Training Day (2001)
Anyone who says Washington didn’t deserve the Best Actor Oscar for his role as a corrupt cop in “Training Day” is crazy. As Detective Alonzo Harris, Washington is the most evil he’s ever been. Alonzo is manipulative, violent, unpredictable and cruel. In short, he is a blast to watch! Where Washington succeeds, and where other actors may have stumbled, is in the moments when we get a glimpse into Alonzo’s weaknesses: talking to his son or being reprimanded by more powerful corrupt cops. Though the film suffers from Ethan Hawke’s pathetic attempt to keep up with him, Washington gives us one of the most memorable bad guys in all of cinema.
American Gangster (2007)
As Frank Lucas in Ridley Scott’s American crime drama opus, Washington is unsettlingly convincing as a drug kingpin who will not accept no for an answer. Whereas in “Training Day” his character was loud and boisterous, here his character speaks quietly and calmly, rarely losing his temper. But when he does, it is frightening. In a nod to Michael Mann’s “Heat,” Washington and Russell Crowe, two of the most talented actors working at that time, share only a few scenes, but their influence in each other’s lives is felt throughout the film. Watch for not only Frank Lucas the crime boss, but also Frank Lucas the family man. Washington’s subtle nuances shift so slightly as to be unnoticeable, but the impact is clearly felt on the audience.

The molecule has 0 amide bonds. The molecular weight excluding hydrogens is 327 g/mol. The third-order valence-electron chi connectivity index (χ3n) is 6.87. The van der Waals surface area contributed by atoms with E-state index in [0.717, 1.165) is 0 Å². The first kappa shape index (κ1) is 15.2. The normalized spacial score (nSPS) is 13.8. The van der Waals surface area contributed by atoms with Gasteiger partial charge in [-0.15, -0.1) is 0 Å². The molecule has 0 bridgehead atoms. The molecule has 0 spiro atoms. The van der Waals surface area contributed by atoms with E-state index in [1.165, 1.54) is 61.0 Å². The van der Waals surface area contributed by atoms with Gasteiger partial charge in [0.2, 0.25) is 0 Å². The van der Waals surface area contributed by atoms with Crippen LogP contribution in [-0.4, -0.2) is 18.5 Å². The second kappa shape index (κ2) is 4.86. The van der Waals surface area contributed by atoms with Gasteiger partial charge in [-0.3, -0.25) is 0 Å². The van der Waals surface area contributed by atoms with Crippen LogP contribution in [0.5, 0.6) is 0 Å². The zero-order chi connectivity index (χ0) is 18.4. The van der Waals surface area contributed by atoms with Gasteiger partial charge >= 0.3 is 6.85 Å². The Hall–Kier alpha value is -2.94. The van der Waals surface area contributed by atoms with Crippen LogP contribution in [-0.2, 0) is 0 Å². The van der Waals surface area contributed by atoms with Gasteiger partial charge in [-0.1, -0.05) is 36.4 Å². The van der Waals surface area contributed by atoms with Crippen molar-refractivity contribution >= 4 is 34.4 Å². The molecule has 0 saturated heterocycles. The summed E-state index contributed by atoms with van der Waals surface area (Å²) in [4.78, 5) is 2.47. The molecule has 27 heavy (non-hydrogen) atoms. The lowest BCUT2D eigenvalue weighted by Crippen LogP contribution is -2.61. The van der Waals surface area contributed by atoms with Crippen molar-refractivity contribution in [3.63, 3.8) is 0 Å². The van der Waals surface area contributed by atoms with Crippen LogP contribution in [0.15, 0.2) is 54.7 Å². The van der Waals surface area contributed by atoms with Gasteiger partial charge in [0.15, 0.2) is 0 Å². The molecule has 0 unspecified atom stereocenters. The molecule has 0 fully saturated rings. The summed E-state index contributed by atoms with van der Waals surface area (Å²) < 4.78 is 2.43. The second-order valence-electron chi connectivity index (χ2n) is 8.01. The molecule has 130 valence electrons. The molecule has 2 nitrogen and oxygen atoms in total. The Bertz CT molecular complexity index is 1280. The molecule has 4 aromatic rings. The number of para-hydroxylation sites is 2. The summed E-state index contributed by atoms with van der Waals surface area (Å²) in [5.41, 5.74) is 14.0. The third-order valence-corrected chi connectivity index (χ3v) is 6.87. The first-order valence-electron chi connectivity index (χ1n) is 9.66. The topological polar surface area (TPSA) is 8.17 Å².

Just For Fun:
Not all of Denzel Washington’s films have been great (many are pretty bad), but here are a couple of titles in which he elevates the material just by being in the movie.
Much Ado About Nothing (1993)
Kenneth Branagh’s far-too-polished adaptation of the Bard’s wonderful comedy is fluff to say the least, but Washington is a blast to watch as the hilariously conniving mastermind behind making two sworn enemies fall in love.
In his first encounter with Russell Crowe, the roles were reversed: Washington was the cop wrongly convicted and Crowe was the computer-simulated character which crosses over to the real world and begins wreaking havoc on Los Angeles. (Yes, that’s right.)
Though it has a terrific twist ending, the film is a little heavy-handed at times. What is entertaining to watch is Washington become more and more desperate as he loses everyone close to him as he tries to defeat a demon which travels from person to person by touch.
The Book of Eli (2010)
Not a great film, but the highly stylized fight sequences and staging are wildly entertaining. Washington plays a man traveling across a post-apocalyptic America, guarding the last copy of the Bible which can save mankind.